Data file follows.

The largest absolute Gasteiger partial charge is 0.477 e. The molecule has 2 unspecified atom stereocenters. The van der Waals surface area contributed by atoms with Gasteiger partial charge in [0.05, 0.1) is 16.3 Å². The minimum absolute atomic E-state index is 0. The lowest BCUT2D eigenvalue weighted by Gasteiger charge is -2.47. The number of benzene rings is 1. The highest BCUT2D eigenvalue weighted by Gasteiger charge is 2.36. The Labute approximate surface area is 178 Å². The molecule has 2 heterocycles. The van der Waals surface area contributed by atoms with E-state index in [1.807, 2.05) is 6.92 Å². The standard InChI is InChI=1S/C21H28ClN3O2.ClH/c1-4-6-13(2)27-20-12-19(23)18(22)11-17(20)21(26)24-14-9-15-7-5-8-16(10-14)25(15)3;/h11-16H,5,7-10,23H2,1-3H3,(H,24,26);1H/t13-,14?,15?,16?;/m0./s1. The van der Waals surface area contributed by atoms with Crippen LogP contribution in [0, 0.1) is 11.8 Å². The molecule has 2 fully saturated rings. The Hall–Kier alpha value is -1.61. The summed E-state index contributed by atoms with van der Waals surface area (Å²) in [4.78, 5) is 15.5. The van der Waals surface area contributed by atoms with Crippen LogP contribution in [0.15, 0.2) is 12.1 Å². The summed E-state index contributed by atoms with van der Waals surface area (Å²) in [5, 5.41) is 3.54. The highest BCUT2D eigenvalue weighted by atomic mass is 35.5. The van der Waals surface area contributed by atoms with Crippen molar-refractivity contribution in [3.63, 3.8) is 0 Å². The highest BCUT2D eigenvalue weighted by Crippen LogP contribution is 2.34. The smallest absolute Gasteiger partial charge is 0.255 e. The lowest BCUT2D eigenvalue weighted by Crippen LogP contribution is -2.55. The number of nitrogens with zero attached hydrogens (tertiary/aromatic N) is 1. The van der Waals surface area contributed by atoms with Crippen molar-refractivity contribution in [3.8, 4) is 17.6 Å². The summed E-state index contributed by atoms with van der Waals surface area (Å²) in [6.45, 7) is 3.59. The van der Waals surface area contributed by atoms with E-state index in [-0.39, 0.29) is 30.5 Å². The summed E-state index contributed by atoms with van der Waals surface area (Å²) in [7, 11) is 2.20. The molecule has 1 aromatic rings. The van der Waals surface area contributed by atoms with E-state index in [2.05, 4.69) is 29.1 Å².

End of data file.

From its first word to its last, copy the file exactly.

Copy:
The largest absolute Gasteiger partial charge is 0.477 e. The molecule has 2 unspecified atom stereocenters. The van der Waals surface area contributed by atoms with Gasteiger partial charge in [0.05, 0.1) is 16.3 Å². The minimum absolute atomic E-state index is 0. The lowest BCUT2D eigenvalue weighted by Gasteiger charge is -2.47. The number of benzene rings is 1. The highest BCUT2D eigenvalue weighted by Gasteiger charge is 2.36. The Labute approximate surface area is 178 Å². The molecule has 2 heterocycles. The van der Waals surface area contributed by atoms with E-state index in [1.807, 2.05) is 6.92 Å². The standard InChI is InChI=1S/C21H28ClN3O2.ClH/c1-4-6-13(2)27-20-12-19(23)18(22)11-17(20)21(26)24-14-9-15-7-5-8-16(10-14)25(15)3;/h11-16H,5,7-10,23H2,1-3H3,(H,24,26);1H/t13-,14?,15?,16?;/m0./s1. The van der Waals surface area contributed by atoms with Crippen LogP contribution in [0, 0.1) is 11.8 Å². The molecule has 2 fully saturated rings. The Hall–Kier alpha value is -1.61. The summed E-state index contributed by atoms with van der Waals surface area (Å²) in [4.78, 5) is 15.5. The van der Waals surface area contributed by atoms with Crippen LogP contribution in [0.15, 0.2) is 12.1 Å². The summed E-state index contributed by atoms with van der Waals surface area (Å²) in [5, 5.41) is 3.54. The highest BCUT2D eigenvalue weighted by atomic mass is 35.5. The van der Waals surface area contributed by atoms with Crippen molar-refractivity contribution in [3.63, 3.8) is 0 Å². The highest BCUT2D eigenvalue weighted by Crippen LogP contribution is 2.34. The smallest absolute Gasteiger partial charge is 0.255 e. The lowest BCUT2D eigenvalue weighted by Crippen LogP contribution is -2.55. The number of nitrogens with zero attached hydrogens (tertiary/aromatic N) is 1. The van der Waals surface area contributed by atoms with Crippen molar-refractivity contribution in [3.8, 4) is 17.6 Å². The summed E-state index contributed by atoms with van der Waals surface area (Å²) in [6.45, 7) is 3.59. The van der Waals surface area contributed by atoms with E-state index in [-0.39, 0.29) is 30.5 Å². The summed E-state index contributed by atoms with van der Waals surface area (Å²) in [7, 11) is 2.20. The molecule has 1 aromatic rings. The van der Waals surface area contributed by atoms with E-state index in [2.05, 4.69) is 29.1 Å².